With the arrival of Easter, we look forward to warmer weather and the opportunity to get outdoors more often. The pandemic and social distancing have created the need to be more vigilant about preventing pet health emergencies. We can all take advantage of our time at home by increasing our awareness of health concerns, taking stock of household dangers and putting preventive health care measures, for pets and family, in place.
The following is a list of warm weather dangers, and how you can help your pet avoid them. Should your pet be affected by any one of these, seek veterinary attention immediately:
- Lily Toxicity: All lilies, including Easter Lilies, are highly poisonous for cats. Ingestion of any part of a lily plant causes kidney failure in feline companions. Drinking the vase water in which cut lilies have been placed can also produce fatal results. If you have a cat, keep all true lilies out of the house. Calla lilies, Peruvian lilies and Peace lilies are not true lilies. These plants are safe alternatives for cat owners to keep indoors.
- Chocolate Toxicity: Keep all sweets away from pets. Chocolates contain theobromine which can cause mild symptoms in low doses, like diarrhea and hyperactive behavior, or more severe problems leading to death, with ingestion of more chocolate and dark or baking chocolates.
- Xylitol Toxicity: Sugar-free gum and candy containing the sweetener, xylitol, is highly toxic to pets. Fatality occurs with very small amounts. Check all food products, like peanut butter, toothpastes, gum and candy, for the presence of this artificial sweetener. Eliminate the chance of exposure by keeping them out of the house or somewhere pets cannot gain access.
- Bifenthrin Toxicity: Bifenthrin is a type of insecticide used in yards and around homes to treat for ants and a variety of other insects. Unfortunately, it is toxic to pets, which sometimes eat the granules or lick the spray residue. Pets will have tremors or seizures as a sign of toxicity. Avoid using this chemical to protect your pets. If your pet does ingest it, seek emergency care.
- Fertilizers, yard treatments, herbicide and cleaning agent toxicity: Many chemicals kept in and around the garage, shed or barn can contain toxic ingredients for pets, fish (if you have a pond, assure chemical runoff will not be a problem for fish), and even bees. Be sure to read ingredient lists prior to purchasing these treatments. Know the potential environmental and pet impact, before applying outdoor chemicals. Discard any stored chemicals, already on hand, which can produce fatal effects for animals. This advice also includes discarding products with known carcinogens, like glyphosates, which do not cause immediately fatal results, but affect pet and human health.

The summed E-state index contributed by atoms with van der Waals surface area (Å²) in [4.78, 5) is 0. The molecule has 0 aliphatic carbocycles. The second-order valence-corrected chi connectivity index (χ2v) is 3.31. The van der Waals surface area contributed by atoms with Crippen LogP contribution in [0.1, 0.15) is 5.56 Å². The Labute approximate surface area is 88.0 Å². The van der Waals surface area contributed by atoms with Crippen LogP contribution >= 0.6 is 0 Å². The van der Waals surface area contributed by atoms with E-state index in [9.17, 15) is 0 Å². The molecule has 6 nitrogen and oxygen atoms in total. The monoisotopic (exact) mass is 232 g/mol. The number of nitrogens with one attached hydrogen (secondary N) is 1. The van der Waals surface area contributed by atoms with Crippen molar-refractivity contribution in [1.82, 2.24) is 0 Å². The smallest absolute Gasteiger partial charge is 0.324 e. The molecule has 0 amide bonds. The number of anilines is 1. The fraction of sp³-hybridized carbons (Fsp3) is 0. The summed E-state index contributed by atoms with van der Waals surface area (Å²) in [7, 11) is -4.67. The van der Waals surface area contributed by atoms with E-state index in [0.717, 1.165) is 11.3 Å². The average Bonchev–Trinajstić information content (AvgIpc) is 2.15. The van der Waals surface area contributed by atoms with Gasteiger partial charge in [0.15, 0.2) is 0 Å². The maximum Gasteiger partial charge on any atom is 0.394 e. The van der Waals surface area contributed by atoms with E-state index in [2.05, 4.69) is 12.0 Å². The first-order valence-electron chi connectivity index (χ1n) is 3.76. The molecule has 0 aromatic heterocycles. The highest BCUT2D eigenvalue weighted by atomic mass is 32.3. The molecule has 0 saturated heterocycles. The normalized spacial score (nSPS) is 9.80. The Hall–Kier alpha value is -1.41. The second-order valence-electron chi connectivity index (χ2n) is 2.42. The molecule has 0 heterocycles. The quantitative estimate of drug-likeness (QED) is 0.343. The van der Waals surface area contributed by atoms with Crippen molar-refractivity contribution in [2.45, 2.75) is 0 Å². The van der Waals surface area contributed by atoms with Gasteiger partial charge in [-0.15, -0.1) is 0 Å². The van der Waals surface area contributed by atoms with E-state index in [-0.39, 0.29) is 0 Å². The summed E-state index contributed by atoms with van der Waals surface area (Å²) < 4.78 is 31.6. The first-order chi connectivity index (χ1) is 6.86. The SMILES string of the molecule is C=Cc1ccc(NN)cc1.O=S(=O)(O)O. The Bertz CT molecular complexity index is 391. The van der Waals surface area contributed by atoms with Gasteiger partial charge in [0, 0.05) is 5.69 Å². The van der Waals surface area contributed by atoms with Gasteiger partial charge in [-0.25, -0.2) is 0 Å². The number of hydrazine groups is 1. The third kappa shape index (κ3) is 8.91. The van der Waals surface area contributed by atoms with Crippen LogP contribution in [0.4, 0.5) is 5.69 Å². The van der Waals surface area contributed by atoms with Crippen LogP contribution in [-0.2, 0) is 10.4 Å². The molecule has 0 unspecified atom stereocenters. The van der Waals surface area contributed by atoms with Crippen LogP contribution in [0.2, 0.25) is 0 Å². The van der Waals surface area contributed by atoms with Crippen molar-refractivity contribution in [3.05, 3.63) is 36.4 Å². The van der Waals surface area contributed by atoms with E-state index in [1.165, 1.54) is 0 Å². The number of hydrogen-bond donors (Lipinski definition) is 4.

- Blue-green algae toxicity: Blue green algae ingestion is highly toxic to pets and mammals, including humans. Dogs are most commonly affected when swimming in lakes and ponds which have algal blooms of toxic varieties. Most blue-green algae, like the edible spirulina, are not toxic. Of the over 2000 species, 95 types are fatally toxic. Because the effects are so devastating, and pets can die with seizures and organ failure, it is best to keep pets out of ponds, lakes and other water with signage posted, and still, warm water. And if pets have been in suspect water, don’t wait for signs of illness to visit the veterinarian. Get immediate treatment.
- Hit by Car: Vehicle injuries and being hit by cars can be prevented by keeping dogs and cats leashed or in a fenced yard when outside. Feline fence systems, like Purr-Fect fence or an enclosed play yard can keep cats safe, while they get a chance to be outdoors.
- Bite Injuries: Confrontations with dogs and wildlife can be prevented by the same advice as above.
- Fipronil Toxicity: Fipronil is found in many flea and tick preventives. Dogs and cats can be exposed without toxicity at recommended doses, but rabbits will die if they have the chemical applied. Many rabbit owners will make the mistake of treating their bunnies with the flea treatment, thinking it is safe. Tremors, seizures and death follow. Never apply a flea treatment to a species which is not indicated on the label, and be particularly careful in rabbits, cats and exotic species with all flea treatments.
- Toxic Mushrooms: Springtime rains increase mushroom growth. Some mushrooms in the yard contain toxins and hallucinogens. If your pet is seen eating yard mushrooms, stop him, and take him and a sample of the mushroom to the vet. If you see your dog acting woozy, nauseated or trembling, after a trip outside, take a quick look around the yard on your way to getting him to the veterinarian. Be ready to report any possible toxin ingestion to aid your vet in a speedy diagnosis and appropriate treatment.
I hope these tips help you and all your loved ones stay safe and well this holiday and in the coming months.